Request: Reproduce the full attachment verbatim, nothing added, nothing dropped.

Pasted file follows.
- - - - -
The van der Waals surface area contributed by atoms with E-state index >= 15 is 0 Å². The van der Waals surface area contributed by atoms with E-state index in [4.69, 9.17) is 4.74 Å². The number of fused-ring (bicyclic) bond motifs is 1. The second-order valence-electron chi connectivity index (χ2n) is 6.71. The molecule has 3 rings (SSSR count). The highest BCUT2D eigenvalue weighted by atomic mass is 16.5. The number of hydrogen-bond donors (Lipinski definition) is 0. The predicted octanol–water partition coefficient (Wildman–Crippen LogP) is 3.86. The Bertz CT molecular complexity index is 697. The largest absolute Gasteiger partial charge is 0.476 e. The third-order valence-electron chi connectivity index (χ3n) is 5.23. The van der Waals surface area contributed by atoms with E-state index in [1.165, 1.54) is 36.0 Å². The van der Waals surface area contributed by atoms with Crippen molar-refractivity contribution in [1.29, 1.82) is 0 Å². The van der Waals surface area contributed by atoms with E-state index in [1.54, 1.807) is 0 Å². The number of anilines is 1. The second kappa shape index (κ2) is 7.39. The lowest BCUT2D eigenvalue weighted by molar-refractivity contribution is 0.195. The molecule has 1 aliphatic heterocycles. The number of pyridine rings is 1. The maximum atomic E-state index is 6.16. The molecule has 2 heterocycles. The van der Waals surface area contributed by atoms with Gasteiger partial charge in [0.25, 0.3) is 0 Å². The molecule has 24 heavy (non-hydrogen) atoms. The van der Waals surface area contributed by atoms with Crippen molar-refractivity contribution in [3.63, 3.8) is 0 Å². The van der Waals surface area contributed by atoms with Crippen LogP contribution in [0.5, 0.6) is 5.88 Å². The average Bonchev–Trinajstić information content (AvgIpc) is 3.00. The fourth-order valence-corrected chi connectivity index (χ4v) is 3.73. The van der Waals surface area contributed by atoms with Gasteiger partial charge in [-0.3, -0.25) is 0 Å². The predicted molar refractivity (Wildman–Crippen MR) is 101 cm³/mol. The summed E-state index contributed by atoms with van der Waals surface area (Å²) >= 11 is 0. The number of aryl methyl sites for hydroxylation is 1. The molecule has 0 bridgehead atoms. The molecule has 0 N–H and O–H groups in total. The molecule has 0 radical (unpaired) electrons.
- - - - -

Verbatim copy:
The van der Waals surface area contributed by atoms with E-state index >= 15 is 0 Å². The van der Waals surface area contributed by atoms with E-state index in [4.69, 9.17) is 4.74 Å². The number of fused-ring (bicyclic) bond motifs is 1. The second-order valence-electron chi connectivity index (χ2n) is 6.71. The molecule has 3 rings (SSSR count). The highest BCUT2D eigenvalue weighted by atomic mass is 16.5. The number of hydrogen-bond donors (Lipinski definition) is 0. The predicted octanol–water partition coefficient (Wildman–Crippen LogP) is 3.86. The Bertz CT molecular complexity index is 697. The largest absolute Gasteiger partial charge is 0.476 e. The third-order valence-electron chi connectivity index (χ3n) is 5.23. The van der Waals surface area contributed by atoms with E-state index in [1.165, 1.54) is 36.0 Å². The van der Waals surface area contributed by atoms with Crippen molar-refractivity contribution in [1.29, 1.82) is 0 Å². The van der Waals surface area contributed by atoms with E-state index in [1.54, 1.807) is 0 Å². The number of anilines is 1. The second kappa shape index (κ2) is 7.39. The lowest BCUT2D eigenvalue weighted by molar-refractivity contribution is 0.195. The molecule has 1 aliphatic heterocycles. The number of pyridine rings is 1. The maximum atomic E-state index is 6.16. The molecule has 2 heterocycles. The van der Waals surface area contributed by atoms with Gasteiger partial charge in [0.25, 0.3) is 0 Å². The molecule has 24 heavy (non-hydrogen) atoms. The van der Waals surface area contributed by atoms with Crippen molar-refractivity contribution in [3.63, 3.8) is 0 Å². The van der Waals surface area contributed by atoms with Crippen LogP contribution in [0.5, 0.6) is 5.88 Å². The average Bonchev–Trinajstić information content (AvgIpc) is 3.00. The fourth-order valence-corrected chi connectivity index (χ4v) is 3.73. The van der Waals surface area contributed by atoms with Gasteiger partial charge in [-0.3, -0.25) is 0 Å². The predicted molar refractivity (Wildman–Crippen MR) is 101 cm³/mol. The summed E-state index contributed by atoms with van der Waals surface area (Å²) >= 11 is 0. The number of aryl methyl sites for hydroxylation is 1. The molecule has 0 bridgehead atoms. The molecule has 0 N–H and O–H groups in total. The molecule has 0 radical (unpaired) electrons.